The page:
Fatalistic Doctors Deter HIV-Thwarting Efforts
Many think their patients won't change risky behavior
FRIDAY, July 23, 2004 (HealthDayNews) -- HIV prevention efforts are being hindered by doctors' despair over changing people's sexual behavior, say researchers at the University of California at San Francisco (UCSF).
Their study found that some physicians express a sense of fatalism about HIV prevention, figuring that changes in sexually risky behavior by HIV-positive patients are unlikely.
More than 600 HIV-positive patients were surveyed as they left medical appointments in one of 16 publicly funded clinics in nine states. Researchers also conducted interviews with service providers and administrators at the clinics.
Each statement reflecting a belief that behavior change was unlikely was coded as "fatalism." One example was, "I think it's like almost hopeless to try and change people's sexual behavior. I shouldn't say that, but you know, that's basically what my feeling is."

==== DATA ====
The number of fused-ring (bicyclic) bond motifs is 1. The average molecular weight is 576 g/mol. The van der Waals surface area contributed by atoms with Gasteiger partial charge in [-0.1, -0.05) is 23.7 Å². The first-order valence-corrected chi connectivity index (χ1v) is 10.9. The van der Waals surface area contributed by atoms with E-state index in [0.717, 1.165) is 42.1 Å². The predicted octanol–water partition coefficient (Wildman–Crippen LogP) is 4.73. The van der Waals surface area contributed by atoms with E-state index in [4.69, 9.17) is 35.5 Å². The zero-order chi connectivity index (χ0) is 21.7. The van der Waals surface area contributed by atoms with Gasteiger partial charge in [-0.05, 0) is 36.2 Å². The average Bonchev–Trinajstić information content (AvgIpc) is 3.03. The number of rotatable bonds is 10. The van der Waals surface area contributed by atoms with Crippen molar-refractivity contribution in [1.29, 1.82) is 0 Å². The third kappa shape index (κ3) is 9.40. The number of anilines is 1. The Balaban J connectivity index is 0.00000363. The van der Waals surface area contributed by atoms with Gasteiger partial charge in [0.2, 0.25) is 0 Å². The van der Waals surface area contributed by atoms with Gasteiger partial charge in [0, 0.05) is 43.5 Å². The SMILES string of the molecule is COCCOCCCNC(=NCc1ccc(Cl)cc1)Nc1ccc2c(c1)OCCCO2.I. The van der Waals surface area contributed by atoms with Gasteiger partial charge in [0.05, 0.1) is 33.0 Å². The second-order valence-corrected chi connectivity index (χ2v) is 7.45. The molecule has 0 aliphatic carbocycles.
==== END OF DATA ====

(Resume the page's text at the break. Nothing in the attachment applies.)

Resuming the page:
Patients in clinics where such fatalism was high were less likely to receive prevention counseling within the last six months.
"We also found that patients in clinics with high provider fatalism were more likely to be gay men than patients in clinics with low provider fatalism," said study co-author Stephen F. Morin, director of the UCSF AIDS Policy Research Center.
The team's findings were presented at the International AIDS Conference in Bangkok, Thailand, on July 15.
The U.S. Centers for Disease Control and Prevention has more about HIV prevention.